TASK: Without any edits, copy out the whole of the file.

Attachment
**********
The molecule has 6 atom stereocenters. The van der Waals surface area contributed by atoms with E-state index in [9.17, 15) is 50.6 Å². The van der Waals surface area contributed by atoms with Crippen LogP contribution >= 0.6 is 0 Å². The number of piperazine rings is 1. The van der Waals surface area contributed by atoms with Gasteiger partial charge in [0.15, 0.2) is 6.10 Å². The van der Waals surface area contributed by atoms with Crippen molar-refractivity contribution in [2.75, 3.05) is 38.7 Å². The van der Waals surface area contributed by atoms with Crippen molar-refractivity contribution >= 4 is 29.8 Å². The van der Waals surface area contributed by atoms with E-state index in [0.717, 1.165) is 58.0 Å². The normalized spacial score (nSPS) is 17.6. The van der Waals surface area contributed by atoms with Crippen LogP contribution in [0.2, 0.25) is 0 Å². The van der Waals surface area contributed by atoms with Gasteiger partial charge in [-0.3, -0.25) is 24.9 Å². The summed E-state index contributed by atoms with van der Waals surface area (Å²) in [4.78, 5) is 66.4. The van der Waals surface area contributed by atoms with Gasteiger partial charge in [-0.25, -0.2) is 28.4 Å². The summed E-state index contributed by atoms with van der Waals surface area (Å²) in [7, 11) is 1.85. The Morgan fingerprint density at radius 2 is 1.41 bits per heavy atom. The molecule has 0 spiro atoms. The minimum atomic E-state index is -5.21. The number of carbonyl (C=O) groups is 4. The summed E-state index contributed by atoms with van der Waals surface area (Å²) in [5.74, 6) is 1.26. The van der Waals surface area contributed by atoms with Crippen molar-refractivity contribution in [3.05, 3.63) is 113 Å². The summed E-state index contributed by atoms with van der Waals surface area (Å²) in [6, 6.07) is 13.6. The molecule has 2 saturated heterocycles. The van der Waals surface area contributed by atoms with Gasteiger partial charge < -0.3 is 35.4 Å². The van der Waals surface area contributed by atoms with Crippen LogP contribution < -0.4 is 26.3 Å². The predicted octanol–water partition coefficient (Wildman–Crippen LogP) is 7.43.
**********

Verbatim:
The molecule has 6 atom stereocenters. The van der Waals surface area contributed by atoms with E-state index in [9.17, 15) is 50.6 Å². The van der Waals surface area contributed by atoms with Crippen LogP contribution >= 0.6 is 0 Å². The number of piperazine rings is 1. The van der Waals surface area contributed by atoms with Gasteiger partial charge in [0.15, 0.2) is 6.10 Å². The van der Waals surface area contributed by atoms with Crippen molar-refractivity contribution in [2.75, 3.05) is 38.7 Å². The van der Waals surface area contributed by atoms with Crippen molar-refractivity contribution >= 4 is 29.8 Å². The van der Waals surface area contributed by atoms with E-state index in [0.717, 1.165) is 58.0 Å². The normalized spacial score (nSPS) is 17.6. The van der Waals surface area contributed by atoms with Crippen LogP contribution in [0.2, 0.25) is 0 Å². The van der Waals surface area contributed by atoms with Gasteiger partial charge in [-0.3, -0.25) is 24.9 Å². The summed E-state index contributed by atoms with van der Waals surface area (Å²) in [4.78, 5) is 66.4. The van der Waals surface area contributed by atoms with Gasteiger partial charge in [-0.25, -0.2) is 28.4 Å². The summed E-state index contributed by atoms with van der Waals surface area (Å²) in [7, 11) is 1.85. The Morgan fingerprint density at radius 2 is 1.41 bits per heavy atom. The molecule has 0 spiro atoms. The minimum atomic E-state index is -5.21. The number of carbonyl (C=O) groups is 4. The summed E-state index contributed by atoms with van der Waals surface area (Å²) in [5.74, 6) is 1.26. The van der Waals surface area contributed by atoms with Crippen molar-refractivity contribution in [3.05, 3.63) is 113 Å². The summed E-state index contributed by atoms with van der Waals surface area (Å²) in [6, 6.07) is 13.6. The molecule has 2 saturated heterocycles. The van der Waals surface area contributed by atoms with Gasteiger partial charge < -0.3 is 35.4 Å². The van der Waals surface area contributed by atoms with Crippen LogP contribution < -0.4 is 26.3 Å². The predicted octanol–water partition coefficient (Wildman–Crippen LogP) is 7.43.